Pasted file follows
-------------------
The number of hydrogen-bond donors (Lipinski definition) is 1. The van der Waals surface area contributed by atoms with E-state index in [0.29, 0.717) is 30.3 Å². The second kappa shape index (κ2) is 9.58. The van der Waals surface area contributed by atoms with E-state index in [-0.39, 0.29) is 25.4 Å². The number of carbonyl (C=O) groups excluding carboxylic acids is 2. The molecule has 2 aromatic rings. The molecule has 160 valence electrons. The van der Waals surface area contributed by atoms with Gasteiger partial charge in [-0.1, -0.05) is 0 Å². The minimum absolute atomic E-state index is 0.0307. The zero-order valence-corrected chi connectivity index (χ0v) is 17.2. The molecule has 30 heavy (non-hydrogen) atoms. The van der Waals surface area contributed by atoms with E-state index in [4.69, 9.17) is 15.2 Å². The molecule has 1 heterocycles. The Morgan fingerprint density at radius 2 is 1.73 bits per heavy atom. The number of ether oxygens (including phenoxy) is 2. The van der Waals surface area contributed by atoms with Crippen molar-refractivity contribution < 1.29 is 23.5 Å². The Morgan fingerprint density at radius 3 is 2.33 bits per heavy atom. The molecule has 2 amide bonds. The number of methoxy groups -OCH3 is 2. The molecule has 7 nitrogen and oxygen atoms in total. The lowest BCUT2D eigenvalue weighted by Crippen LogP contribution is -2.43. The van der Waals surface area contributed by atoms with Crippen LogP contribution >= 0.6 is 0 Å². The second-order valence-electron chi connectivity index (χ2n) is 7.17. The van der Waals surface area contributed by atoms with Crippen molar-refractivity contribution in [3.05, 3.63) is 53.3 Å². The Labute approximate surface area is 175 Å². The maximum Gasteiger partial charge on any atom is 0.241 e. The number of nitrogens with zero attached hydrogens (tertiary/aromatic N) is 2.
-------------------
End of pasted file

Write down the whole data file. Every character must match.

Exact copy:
The number of hydrogen-bond donors (Lipinski definition) is 1. The van der Waals surface area contributed by atoms with E-state index in [0.29, 0.717) is 30.3 Å². The second kappa shape index (κ2) is 9.58. The van der Waals surface area contributed by atoms with E-state index in [-0.39, 0.29) is 25.4 Å². The number of carbonyl (C=O) groups excluding carboxylic acids is 2. The molecule has 2 aromatic rings. The molecule has 160 valence electrons. The van der Waals surface area contributed by atoms with Gasteiger partial charge in [-0.1, -0.05) is 0 Å². The minimum absolute atomic E-state index is 0.0307. The zero-order valence-corrected chi connectivity index (χ0v) is 17.2. The molecule has 30 heavy (non-hydrogen) atoms. The van der Waals surface area contributed by atoms with E-state index in [4.69, 9.17) is 15.2 Å². The molecule has 1 heterocycles. The Morgan fingerprint density at radius 2 is 1.73 bits per heavy atom. The number of ether oxygens (including phenoxy) is 2. The van der Waals surface area contributed by atoms with Crippen molar-refractivity contribution < 1.29 is 23.5 Å². The Morgan fingerprint density at radius 3 is 2.33 bits per heavy atom. The molecule has 2 amide bonds. The number of methoxy groups -OCH3 is 2. The molecule has 7 nitrogen and oxygen atoms in total. The lowest BCUT2D eigenvalue weighted by Crippen LogP contribution is -2.43. The van der Waals surface area contributed by atoms with Crippen LogP contribution >= 0.6 is 0 Å². The second-order valence-electron chi connectivity index (χ2n) is 7.17. The van der Waals surface area contributed by atoms with Crippen molar-refractivity contribution in [3.05, 3.63) is 53.3 Å². The Labute approximate surface area is 175 Å². The maximum Gasteiger partial charge on any atom is 0.241 e. The number of nitrogens with zero attached hydrogens (tertiary/aromatic N) is 2.